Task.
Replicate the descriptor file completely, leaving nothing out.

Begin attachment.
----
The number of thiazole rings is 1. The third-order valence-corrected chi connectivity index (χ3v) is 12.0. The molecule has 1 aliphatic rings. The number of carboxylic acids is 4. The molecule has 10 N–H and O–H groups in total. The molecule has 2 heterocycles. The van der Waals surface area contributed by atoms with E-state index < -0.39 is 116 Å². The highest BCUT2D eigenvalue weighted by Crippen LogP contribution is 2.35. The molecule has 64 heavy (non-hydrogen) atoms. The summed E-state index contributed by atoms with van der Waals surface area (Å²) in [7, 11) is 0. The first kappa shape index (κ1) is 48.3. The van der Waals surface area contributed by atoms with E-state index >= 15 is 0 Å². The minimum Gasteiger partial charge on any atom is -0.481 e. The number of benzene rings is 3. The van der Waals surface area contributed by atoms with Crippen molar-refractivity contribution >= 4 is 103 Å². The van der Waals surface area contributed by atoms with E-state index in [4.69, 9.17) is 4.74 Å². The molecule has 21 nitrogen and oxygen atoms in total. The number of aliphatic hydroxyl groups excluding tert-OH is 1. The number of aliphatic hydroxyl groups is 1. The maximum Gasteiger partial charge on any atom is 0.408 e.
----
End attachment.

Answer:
The number of thiazole rings is 1. The third-order valence-corrected chi connectivity index (χ3v) is 12.0. The molecule has 1 aliphatic rings. The number of carboxylic acids is 4. The molecule has 10 N–H and O–H groups in total. The molecule has 2 heterocycles. The van der Waals surface area contributed by atoms with E-state index < -0.39 is 116 Å². The highest BCUT2D eigenvalue weighted by Crippen LogP contribution is 2.35. The molecule has 64 heavy (non-hydrogen) atoms. The summed E-state index contributed by atoms with van der Waals surface area (Å²) in [7, 11) is 0. The first kappa shape index (κ1) is 48.3. The van der Waals surface area contributed by atoms with E-state index >= 15 is 0 Å². The minimum Gasteiger partial charge on any atom is -0.481 e. The number of benzene rings is 3. The van der Waals surface area contributed by atoms with Crippen molar-refractivity contribution >= 4 is 103 Å². The van der Waals surface area contributed by atoms with E-state index in [4.69, 9.17) is 4.74 Å². The molecule has 21 nitrogen and oxygen atoms in total. The number of aliphatic hydroxyl groups excluding tert-OH is 1. The number of aliphatic hydroxyl groups is 1. The maximum Gasteiger partial charge on any atom is 0.408 e.